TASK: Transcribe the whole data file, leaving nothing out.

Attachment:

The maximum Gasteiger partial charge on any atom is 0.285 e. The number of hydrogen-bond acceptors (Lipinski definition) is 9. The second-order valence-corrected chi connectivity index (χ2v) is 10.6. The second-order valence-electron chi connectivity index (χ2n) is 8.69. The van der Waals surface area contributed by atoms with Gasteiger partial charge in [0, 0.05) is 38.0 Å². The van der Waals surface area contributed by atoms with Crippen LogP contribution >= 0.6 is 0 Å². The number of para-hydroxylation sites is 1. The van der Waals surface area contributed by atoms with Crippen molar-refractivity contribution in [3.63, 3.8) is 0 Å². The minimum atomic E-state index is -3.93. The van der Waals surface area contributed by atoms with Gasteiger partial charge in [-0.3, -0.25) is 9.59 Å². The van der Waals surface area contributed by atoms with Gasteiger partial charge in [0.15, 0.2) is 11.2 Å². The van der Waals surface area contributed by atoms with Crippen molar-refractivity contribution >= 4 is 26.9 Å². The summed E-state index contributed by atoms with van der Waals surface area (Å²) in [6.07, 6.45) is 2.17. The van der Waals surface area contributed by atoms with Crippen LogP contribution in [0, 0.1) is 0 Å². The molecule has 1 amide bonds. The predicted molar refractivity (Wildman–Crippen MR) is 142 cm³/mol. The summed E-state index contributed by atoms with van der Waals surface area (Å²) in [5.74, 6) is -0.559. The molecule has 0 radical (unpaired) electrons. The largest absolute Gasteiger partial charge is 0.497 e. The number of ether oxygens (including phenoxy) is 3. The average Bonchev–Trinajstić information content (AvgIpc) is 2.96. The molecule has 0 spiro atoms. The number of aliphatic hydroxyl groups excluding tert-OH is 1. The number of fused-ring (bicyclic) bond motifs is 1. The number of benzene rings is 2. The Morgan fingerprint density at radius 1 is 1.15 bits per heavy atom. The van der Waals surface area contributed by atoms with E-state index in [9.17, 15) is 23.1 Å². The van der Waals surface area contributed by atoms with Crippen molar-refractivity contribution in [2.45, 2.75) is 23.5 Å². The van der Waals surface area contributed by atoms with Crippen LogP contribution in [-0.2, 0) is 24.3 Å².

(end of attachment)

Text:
The maximum Gasteiger partial charge on any atom is 0.285 e. The number of hydrogen-bond acceptors (Lipinski definition) is 9. The second-order valence-corrected chi connectivity index (χ2v) is 10.6. The second-order valence-electron chi connectivity index (χ2n) is 8.69. The van der Waals surface area contributed by atoms with Gasteiger partial charge in [0, 0.05) is 38.0 Å². The van der Waals surface area contributed by atoms with Crippen LogP contribution >= 0.6 is 0 Å². The number of para-hydroxylation sites is 1. The van der Waals surface area contributed by atoms with Crippen molar-refractivity contribution in [3.63, 3.8) is 0 Å². The minimum atomic E-state index is -3.93. The van der Waals surface area contributed by atoms with Gasteiger partial charge in [-0.3, -0.25) is 9.59 Å². The van der Waals surface area contributed by atoms with Gasteiger partial charge in [0.15, 0.2) is 11.2 Å². The van der Waals surface area contributed by atoms with Crippen molar-refractivity contribution >= 4 is 26.9 Å². The summed E-state index contributed by atoms with van der Waals surface area (Å²) in [6.07, 6.45) is 2.17. The van der Waals surface area contributed by atoms with Crippen LogP contribution in [0, 0.1) is 0 Å². The molecule has 1 amide bonds. The predicted molar refractivity (Wildman–Crippen MR) is 142 cm³/mol. The summed E-state index contributed by atoms with van der Waals surface area (Å²) in [5.74, 6) is -0.559. The molecule has 0 radical (unpaired) electrons. The largest absolute Gasteiger partial charge is 0.497 e. The number of ether oxygens (including phenoxy) is 3. The average Bonchev–Trinajstić information content (AvgIpc) is 2.96. The molecule has 0 spiro atoms. The number of aliphatic hydroxyl groups excluding tert-OH is 1. The number of fused-ring (bicyclic) bond motifs is 1. The number of benzene rings is 2. The Morgan fingerprint density at radius 1 is 1.15 bits per heavy atom. The van der Waals surface area contributed by atoms with E-state index in [9.17, 15) is 23.1 Å². The van der Waals surface area contributed by atoms with Crippen molar-refractivity contribution in [2.45, 2.75) is 23.5 Å². The van der Waals surface area contributed by atoms with Crippen LogP contribution in [-0.2, 0) is 24.3 Å².